Q: What is the difference between Pagan and Neo-Pagan?
A: Pagan is a term, often derogatory, that refers to those who practice spiritualities outside the Abrahamic religions. Pagan is also an umbrella term that includes Neo-Pagans. Neo-Pagans are Pagans who believe that we cannot return to the "Old Ways" whatever they were. We are modern people who are dependent upon modern philosophies, technologies, and morality. The spiritual solutions of the ancient world cannot work for us even if we wanted them to. Our worldview is dramatically different than theirs. Neo-Pagans are interested in consciously creating an earth/body centered spirituality. For Neo-Pagans, immanence rather than transcendence of the divine is stressed as a matter of faith and practice.
It is critical to understand that there is no single definition or doctrine that can help us with a more accurate description of Neo-Pagans. They resist organization and categorization. The most populous branch of Neo-Paganism is Wicca but there are multiple varieties and interpretations of this manifestation. I am not Wiccan. In fact, my beliefs and practice related to Wicca are similar to the beliefs and practices of a Christian Friend in relationship to a Roman Catholic.
Q: What are Goddess women?
A: Goddess women are scholars and practitioners who are interested in reintroducing the idea of feminine divinity into the discussion. They are those who consciously include feminine metaphors into religious dialogue and who often find that such metaphors are the most powerful and helpful in their lives. Goddess women are feminist theorists who do their work in religion studies and thealogy and are typically post-Christian in their approach.
Q. What do you mean by thealogy spelled with an A?
A. There are two possible meanings of the word thealogy. I use the word to describe the intellectual process of studying the feminine divine. It is a useful word for Goddess studies, which is a part of the research in which I am engaged. I also use it to refer to that religion studies work undertaken by those who are specifically interested in the relationships women have with their religions and spiritualities. It is gynocentric religion studies. I do differentiate between thealogy (which tends to be done by Goddess women and Neo-Pagans) and feminist theology which is done by feminist Christians. Both offer significant contributions to the discussion. I am indebted to both.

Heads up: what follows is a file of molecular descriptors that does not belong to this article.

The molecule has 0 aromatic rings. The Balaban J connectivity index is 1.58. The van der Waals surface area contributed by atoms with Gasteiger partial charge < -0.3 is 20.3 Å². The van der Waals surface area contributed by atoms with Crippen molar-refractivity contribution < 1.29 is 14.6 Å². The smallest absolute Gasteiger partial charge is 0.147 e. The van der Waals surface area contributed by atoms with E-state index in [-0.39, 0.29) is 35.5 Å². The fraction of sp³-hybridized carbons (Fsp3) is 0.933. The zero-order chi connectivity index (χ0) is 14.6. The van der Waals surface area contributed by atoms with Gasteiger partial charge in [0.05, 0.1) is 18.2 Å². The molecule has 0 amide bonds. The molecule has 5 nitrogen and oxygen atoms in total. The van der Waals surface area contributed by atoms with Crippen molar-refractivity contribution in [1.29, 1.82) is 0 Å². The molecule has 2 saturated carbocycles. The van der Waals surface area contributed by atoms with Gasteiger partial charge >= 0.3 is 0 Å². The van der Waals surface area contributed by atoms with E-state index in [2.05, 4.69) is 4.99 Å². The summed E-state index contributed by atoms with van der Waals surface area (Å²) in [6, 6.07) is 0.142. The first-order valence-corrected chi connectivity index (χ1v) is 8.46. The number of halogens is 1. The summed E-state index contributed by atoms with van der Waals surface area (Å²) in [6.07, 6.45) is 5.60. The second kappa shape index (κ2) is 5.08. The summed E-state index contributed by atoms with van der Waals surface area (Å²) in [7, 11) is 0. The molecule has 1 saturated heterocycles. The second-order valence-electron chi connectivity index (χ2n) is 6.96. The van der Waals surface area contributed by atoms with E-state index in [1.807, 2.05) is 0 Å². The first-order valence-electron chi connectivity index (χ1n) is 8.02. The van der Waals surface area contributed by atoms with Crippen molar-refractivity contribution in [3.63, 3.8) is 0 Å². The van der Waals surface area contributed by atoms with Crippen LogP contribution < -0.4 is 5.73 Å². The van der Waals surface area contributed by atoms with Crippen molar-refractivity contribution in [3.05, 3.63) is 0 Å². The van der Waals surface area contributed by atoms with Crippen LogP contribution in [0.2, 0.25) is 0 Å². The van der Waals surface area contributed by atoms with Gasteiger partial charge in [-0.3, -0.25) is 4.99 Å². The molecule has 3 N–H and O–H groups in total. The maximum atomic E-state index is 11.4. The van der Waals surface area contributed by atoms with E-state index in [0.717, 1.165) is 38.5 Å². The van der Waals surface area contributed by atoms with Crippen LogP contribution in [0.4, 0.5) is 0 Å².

Q. Do you believe in God?
A. I believe in the concept that many liberal Christians and other spiritual people call "God." I believe the word itself is problematic inasmuch as it holds a great deal of sexist, imperialist, and racist connotations which it has gathered over time. Such things happen to words as they travel with us through the ages. I prefer not to attach a sullied word to a concept I honor with the deepest part of me (although sometimes expediency requires it).
In English, the word "God" is gendered because of the existence of the word "Goddess". Because the word goddess is derivative, the message of the word god is that such an entity typically excludes the feminine (which is derivative rather than primary). I find that even those people who believe that the exclusion of the feminine from the Godhead is sexist silliness, are affected by this linguistic limitation. Words have intense power over us at an unconscious level.
I reject the word God as a default term because it is anthropomorphic. The overwhelming cross-cultural perception of a "god" is of a male deity in a human form. Adding a capital G to the word does very little to effectively challenge that perception. The popular media continues to promote the notion of God as an old man. I prefer to think of Mary Daly's advice that we consider God as a verb rather than as a noun. I sometimes write "God/dess' as a means of indicating duality and inclusion. This also shows that God is included in the term Goddess. I'm not overly thrilled with any of these approaches. Too often when it comes to conversational treatment of the Ineffable, I just muddle through and expect that others are doing the same. I'm careful about terms but rarely deeply offended. In the end, it is important that we not confuse noises and scribbles for the Divine Itself.
My solution to what I see as a language problem with the word "God" is to vary my ways of expressing the concept of divinity. By changing up my metaphors, I remind myself that I do not have the ultimate power of naming the Divine. In believing that none of my varied words is right, that a thousand other complementary and even seemingly conflicting word can be applied, I remind myself that I am dealing with something far outside my understanding. Therefore, God is also Goddess and Death, Life, Light, Compassion, Righteousness, Nothingness, Depth, Height, Child, Lover, Beloved, Space, Time, Nature, and Cosmos. The divine energy is also found in smaller and humble spaces; in grief and laughter, in sex and humor, in searching and in doubt. I do not wish to be like the Millerites climbing onto haystacks to wait for a Christ to swoop down from on high. Such people will always be disappointed. I prefer to look for the divine even in my dishwater. I see holiness peeking around every corner.
Q: Since you are a Pagan, does that mean that you are a polytheist?